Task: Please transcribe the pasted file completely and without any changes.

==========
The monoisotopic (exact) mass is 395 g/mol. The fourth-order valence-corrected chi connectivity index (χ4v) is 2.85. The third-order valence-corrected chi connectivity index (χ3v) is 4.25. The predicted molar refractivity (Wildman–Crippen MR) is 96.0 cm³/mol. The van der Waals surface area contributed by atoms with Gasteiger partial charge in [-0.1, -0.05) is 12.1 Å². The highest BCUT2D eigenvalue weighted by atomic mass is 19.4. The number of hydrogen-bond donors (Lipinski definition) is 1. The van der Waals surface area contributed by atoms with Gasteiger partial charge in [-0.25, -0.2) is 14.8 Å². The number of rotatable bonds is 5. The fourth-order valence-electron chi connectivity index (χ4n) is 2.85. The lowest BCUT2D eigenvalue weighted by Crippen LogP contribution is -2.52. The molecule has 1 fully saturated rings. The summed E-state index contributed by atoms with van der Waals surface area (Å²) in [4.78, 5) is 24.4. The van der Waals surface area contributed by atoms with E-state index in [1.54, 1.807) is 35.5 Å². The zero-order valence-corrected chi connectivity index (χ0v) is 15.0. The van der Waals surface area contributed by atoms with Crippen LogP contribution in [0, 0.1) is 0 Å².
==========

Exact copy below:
The monoisotopic (exact) mass is 395 g/mol. The fourth-order valence-corrected chi connectivity index (χ4v) is 2.85. The third-order valence-corrected chi connectivity index (χ3v) is 4.25. The predicted molar refractivity (Wildman–Crippen MR) is 96.0 cm³/mol. The van der Waals surface area contributed by atoms with Gasteiger partial charge in [-0.1, -0.05) is 12.1 Å². The highest BCUT2D eigenvalue weighted by atomic mass is 19.4. The number of hydrogen-bond donors (Lipinski definition) is 1. The van der Waals surface area contributed by atoms with Gasteiger partial charge in [-0.25, -0.2) is 14.8 Å². The number of rotatable bonds is 5. The fourth-order valence-electron chi connectivity index (χ4n) is 2.85. The lowest BCUT2D eigenvalue weighted by Crippen LogP contribution is -2.52. The molecule has 1 fully saturated rings. The summed E-state index contributed by atoms with van der Waals surface area (Å²) in [4.78, 5) is 24.4. The van der Waals surface area contributed by atoms with E-state index in [1.54, 1.807) is 35.5 Å². The zero-order valence-corrected chi connectivity index (χ0v) is 15.0. The van der Waals surface area contributed by atoms with Crippen LogP contribution in [0, 0.1) is 0 Å².